In the Journals
Researchers have found evidence that links heart tissue damage to blood pressure treatments that drive diastolic pressure (the bottom number in a reading) too low.
Last year's SPRINT trial showed cardiovascular benefits when high blood pressure was reduced to 120/80 millimeters of mercury (mm Hg). In the new study, published Aug. 30, 2016, in the Journal of the American College of Cardiology, researchers followed 11,565 people for 21 years. The participants had blood tests and blood pressure measurements five times during this period. From the blood samples, scientists performed high-sensitivity cardiac troponin testing, a way to measure a protein involved in heart muscle contraction. The protein rises when there is heart damage from reduced blood flow caused by narrowed coronary arteries. The results found that people with diastolic blood pressure below 60 mm Hg were twice as likely to have troponin-indicated heart damage compared with those in the recommended range of 80 to 89 mm Hg. Those with a diastolic blood pressure of 60 to 69 mm Hg were 52% more likely to have heart damage.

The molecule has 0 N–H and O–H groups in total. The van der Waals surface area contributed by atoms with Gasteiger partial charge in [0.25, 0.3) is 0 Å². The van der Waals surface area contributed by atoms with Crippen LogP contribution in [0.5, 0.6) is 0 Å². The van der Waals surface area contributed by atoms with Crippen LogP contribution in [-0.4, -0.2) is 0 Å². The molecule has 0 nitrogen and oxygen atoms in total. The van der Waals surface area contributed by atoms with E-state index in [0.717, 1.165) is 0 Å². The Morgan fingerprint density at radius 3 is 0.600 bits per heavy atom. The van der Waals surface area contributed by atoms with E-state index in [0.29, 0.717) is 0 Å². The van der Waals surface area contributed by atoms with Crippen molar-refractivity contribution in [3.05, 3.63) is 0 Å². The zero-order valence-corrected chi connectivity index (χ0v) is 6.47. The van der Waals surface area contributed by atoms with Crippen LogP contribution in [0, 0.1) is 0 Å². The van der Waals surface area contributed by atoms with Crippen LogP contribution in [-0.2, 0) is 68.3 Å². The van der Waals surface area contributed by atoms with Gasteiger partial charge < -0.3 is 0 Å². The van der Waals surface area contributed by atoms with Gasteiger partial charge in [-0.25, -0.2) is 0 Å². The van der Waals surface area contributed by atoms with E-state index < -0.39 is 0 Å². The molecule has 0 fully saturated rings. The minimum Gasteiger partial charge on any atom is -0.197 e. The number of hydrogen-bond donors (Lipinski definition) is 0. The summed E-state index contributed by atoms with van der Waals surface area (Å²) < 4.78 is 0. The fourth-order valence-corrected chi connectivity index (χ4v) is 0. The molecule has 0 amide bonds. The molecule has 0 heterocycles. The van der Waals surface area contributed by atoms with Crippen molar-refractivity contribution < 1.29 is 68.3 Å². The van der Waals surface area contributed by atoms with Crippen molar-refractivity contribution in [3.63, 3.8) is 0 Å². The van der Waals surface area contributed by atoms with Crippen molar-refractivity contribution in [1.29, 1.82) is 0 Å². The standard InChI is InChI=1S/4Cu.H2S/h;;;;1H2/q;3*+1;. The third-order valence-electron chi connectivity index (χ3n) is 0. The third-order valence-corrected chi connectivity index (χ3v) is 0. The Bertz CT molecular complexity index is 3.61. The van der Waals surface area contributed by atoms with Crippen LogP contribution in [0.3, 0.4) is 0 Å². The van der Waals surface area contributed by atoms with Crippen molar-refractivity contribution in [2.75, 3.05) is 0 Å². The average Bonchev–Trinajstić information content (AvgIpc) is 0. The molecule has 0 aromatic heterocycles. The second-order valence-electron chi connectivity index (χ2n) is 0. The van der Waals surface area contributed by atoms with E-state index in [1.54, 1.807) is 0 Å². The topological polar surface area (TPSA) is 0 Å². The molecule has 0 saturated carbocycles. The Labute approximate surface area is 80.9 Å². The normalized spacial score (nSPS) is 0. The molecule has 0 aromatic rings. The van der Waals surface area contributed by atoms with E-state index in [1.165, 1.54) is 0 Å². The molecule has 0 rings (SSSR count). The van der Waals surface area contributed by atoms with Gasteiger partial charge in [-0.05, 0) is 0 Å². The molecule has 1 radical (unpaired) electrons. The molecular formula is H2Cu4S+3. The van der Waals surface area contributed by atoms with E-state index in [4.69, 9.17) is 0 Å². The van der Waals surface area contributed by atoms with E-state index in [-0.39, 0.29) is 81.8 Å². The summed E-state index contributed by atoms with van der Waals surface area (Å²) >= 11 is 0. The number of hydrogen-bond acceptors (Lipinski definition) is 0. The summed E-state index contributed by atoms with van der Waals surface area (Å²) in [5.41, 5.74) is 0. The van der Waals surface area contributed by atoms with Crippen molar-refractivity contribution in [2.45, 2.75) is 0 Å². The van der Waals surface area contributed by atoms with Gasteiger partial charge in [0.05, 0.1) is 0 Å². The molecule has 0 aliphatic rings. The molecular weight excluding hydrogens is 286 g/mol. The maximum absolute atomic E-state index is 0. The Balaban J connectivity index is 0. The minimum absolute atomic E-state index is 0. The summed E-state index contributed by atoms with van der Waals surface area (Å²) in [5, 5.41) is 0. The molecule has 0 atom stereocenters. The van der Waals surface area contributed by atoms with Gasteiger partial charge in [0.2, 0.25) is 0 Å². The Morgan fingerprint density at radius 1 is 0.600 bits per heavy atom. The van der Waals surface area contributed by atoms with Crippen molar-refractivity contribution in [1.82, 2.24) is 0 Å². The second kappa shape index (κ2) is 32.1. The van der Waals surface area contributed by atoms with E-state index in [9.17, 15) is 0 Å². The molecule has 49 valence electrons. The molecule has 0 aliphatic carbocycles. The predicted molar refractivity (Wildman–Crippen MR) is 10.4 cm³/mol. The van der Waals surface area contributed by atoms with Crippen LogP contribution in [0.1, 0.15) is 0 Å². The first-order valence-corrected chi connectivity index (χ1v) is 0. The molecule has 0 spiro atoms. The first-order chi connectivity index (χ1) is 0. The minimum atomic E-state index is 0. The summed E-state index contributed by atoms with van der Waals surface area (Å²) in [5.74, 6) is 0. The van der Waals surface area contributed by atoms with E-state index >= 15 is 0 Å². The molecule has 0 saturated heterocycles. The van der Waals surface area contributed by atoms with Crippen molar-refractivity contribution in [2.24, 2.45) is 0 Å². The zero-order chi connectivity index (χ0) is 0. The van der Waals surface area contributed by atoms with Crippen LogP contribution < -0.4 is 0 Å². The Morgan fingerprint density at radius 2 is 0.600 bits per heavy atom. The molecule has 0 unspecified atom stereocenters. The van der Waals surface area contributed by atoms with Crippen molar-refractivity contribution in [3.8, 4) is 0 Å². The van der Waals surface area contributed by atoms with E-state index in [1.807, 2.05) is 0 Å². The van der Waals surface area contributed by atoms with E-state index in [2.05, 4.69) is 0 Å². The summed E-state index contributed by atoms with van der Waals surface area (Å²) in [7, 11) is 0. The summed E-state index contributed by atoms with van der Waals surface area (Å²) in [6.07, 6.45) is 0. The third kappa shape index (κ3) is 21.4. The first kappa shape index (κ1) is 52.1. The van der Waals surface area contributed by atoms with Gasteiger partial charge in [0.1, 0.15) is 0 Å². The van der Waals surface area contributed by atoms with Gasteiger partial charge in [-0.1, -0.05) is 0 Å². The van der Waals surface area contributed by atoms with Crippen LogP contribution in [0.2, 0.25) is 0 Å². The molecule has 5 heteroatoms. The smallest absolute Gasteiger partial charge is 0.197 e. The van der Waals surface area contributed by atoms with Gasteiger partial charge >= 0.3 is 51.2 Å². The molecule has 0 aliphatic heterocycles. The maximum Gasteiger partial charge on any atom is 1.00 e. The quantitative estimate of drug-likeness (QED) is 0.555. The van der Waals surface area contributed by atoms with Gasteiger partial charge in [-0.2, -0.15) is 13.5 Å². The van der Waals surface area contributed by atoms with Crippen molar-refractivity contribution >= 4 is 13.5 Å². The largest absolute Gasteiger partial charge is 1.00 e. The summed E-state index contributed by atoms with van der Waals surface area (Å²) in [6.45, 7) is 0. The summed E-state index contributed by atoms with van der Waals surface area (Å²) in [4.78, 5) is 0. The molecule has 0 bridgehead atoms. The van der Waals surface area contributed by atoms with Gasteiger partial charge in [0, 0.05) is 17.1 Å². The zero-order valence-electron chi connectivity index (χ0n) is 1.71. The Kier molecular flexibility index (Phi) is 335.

The scientists cautioned the findings only show an association between low diastolic blood pressure and an increase in heart damage, but that the emphasis on pushing the top number down to a target of 120 mm Hg might lower the bottom number too much in the process. "Men with coronary artery disease need to pay attention to the bottom number when working to reduce the top number," says lead researcher Dr. William McEvoy of Johns Hopkins Medicine.
As a service to our readers, Harvard Health Publishing provides access to our library of archived content. Please note the date of last review or update on all articles. No content on this site, regardless of date, should ever be used as a substitute for direct medical advice from your doctor or other qualified clinician.